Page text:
Petechiae are a sign of thrombocytopenia (low platelet counts), other disorders of coagulation. If they appear during illness, especially illness with fever, they may be a sign of septicemia (blood-borne bacterial infection), especially of Meningococcus (a causative agent of meningitis). The presence of petechiae in a sick child is therefore an important warning sign.
Cell in the body which ‘eats’ damaged cells and foreign substances such as virus and bacteria. A macrophage is a type of phagocyte.
Chemical secreted by an animal and sensed by another animal of the same species, and often causing behavior change in that animal.
The number of hours of light per 24-hour period.
A condition in which the skin reacts abnormally to light, especially ultraviolet light or sunlight. It is usually caused by the interaction of light with certain chemicals in the skin such as antibiotics, other medications, hormones, or toxins.
Substances in plants which affect a body system and may promote health and decrease the risk of a disease such as cancer.
Substances which have an activity similar to estrogens and are produced by plants.
Craving to eat unnatural articles such as rocks or dirt.
A substance which is given that has no therapeutic value; often called a ‘dummy pill’ or ‘sugar pill.’ Often given to half of the patients in a trial of a new drug, to better assess the effectiveness of the new drug.
Plantigrade stance –
Standing and walking with the hocks on or almost touching the floor.
A build-up of bacteria, saliva, and food on the teeth. See also Tartar.
The lower hard shell-like structure which protects the abdomen of a turtle or tortoise.
Cellular components found in the blood which help clots to form. In the body, microscopically small vessels often break in the normal course of events. Platelets and a protein called fibrinogen ‘plug’ the break in the vessel and prevent blood from leaking out.
Arthritis which involves two or more joints.
The presence of extra toes.
Excessive thirst resulting in excessive drinking.
During one sexual season, continuing to come into heat if not bred. Cats are polyestrous, dogs are not.
A small growth from mucous membranes such as those lining the nasal cavity and intestinal tract.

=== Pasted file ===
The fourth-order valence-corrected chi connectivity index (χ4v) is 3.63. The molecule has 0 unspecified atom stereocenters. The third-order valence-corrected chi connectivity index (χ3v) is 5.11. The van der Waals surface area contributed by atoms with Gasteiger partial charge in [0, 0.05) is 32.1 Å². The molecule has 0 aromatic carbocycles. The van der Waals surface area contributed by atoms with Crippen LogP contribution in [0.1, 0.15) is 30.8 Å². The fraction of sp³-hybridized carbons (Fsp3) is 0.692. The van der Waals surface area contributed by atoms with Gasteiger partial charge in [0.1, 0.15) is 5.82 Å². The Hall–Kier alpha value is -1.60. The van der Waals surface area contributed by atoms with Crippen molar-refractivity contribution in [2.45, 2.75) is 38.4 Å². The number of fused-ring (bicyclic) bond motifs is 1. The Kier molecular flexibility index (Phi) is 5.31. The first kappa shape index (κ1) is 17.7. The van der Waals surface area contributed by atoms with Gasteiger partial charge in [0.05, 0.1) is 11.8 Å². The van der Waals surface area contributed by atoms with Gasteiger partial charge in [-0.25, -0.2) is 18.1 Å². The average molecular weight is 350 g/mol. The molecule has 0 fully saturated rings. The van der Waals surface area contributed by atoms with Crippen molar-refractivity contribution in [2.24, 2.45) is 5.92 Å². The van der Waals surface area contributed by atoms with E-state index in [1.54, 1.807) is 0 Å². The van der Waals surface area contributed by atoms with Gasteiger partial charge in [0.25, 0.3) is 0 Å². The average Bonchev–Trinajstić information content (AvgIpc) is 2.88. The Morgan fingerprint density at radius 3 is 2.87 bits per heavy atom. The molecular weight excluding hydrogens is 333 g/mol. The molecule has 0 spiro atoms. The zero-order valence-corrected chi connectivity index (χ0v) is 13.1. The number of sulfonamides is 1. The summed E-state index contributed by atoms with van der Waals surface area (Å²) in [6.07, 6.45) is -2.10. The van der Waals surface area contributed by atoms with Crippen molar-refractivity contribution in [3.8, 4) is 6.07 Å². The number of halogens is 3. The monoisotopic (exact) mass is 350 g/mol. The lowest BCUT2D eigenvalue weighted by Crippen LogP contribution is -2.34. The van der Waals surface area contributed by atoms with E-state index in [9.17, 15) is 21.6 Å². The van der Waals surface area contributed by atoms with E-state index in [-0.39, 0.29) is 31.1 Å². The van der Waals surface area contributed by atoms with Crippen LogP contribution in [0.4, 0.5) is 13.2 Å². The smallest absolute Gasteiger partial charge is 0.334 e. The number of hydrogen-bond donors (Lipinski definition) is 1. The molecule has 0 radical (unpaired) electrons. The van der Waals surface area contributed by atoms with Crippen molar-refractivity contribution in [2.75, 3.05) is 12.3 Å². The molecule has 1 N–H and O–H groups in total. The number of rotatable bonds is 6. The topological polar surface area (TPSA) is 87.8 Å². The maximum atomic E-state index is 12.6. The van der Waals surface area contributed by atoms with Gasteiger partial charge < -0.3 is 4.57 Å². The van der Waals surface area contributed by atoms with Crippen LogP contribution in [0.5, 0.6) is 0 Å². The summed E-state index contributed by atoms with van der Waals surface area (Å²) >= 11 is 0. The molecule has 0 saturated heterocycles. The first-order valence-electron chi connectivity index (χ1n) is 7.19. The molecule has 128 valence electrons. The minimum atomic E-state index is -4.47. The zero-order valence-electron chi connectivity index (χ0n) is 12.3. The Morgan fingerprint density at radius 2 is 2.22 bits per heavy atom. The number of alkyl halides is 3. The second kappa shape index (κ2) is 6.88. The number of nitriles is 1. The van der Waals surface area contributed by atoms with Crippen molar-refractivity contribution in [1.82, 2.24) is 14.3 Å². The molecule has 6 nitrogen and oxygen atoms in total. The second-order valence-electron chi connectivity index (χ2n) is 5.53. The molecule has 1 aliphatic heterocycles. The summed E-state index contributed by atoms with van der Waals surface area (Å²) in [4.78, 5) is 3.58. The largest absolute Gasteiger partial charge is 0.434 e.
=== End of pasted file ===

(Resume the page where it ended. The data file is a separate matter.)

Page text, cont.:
Excessive ingestion of food.
Positioned in back of another body part, or towards the rear half of the animal. Opposite of anterior.
The sheath of skin which covers the penis.
The stage of the estrus cycle, right before an animal comes into heat.
A hormone produced by the ovaries which is responsible for the continuation of pregnancy.
The forecasted outcome and recovery.
Hormone secreted by the pituitary gland that stimulates the growth of mammary tissue and the production of milk.
Prolapsed rectum –
Because of irritation or injury, the inner part of the rectum is pushed out so that it is visible as a pink mass protruding from the anal opening.
Several types of chemicals made by cells which have specific functions such as controlling body temperature, stimlating smooth muscle, and influencing heat cycles.
Enzyme which breaks down protein.
Single-celled animals invisible to the naked eye. Most are free living and a few are parasites in animals or man.
Birds that belong to the order Psittaciformes. Common psittacines include budgies, cockatiels, lories, cockatoos, conures, amazons, African greys, lovebirds, senegals, and jardines.
Relating to the lungs.
Pulmonary arteries –
The large vessels leading from the heart to the lungs.
Pulmonary edema –
Fluid accumulation in the lungs.
Pulmonary emboli –
Pulmonary embolism: Blood clot that travels to the blood vessels in the lung and obstructs them.
A dormant form of an insect (plural pupae). A larva spins a cocoon to protect itself, and becomes a pupa. The pupa does not feed, but gradually changes form and becomes a new adult.
Small elevated area on the skin filled with pus.
An obstruction in the area where the stomach and small intestine meet.
An infection of the skin; usually the result of a bacterial invasion.
An infection of the uterus.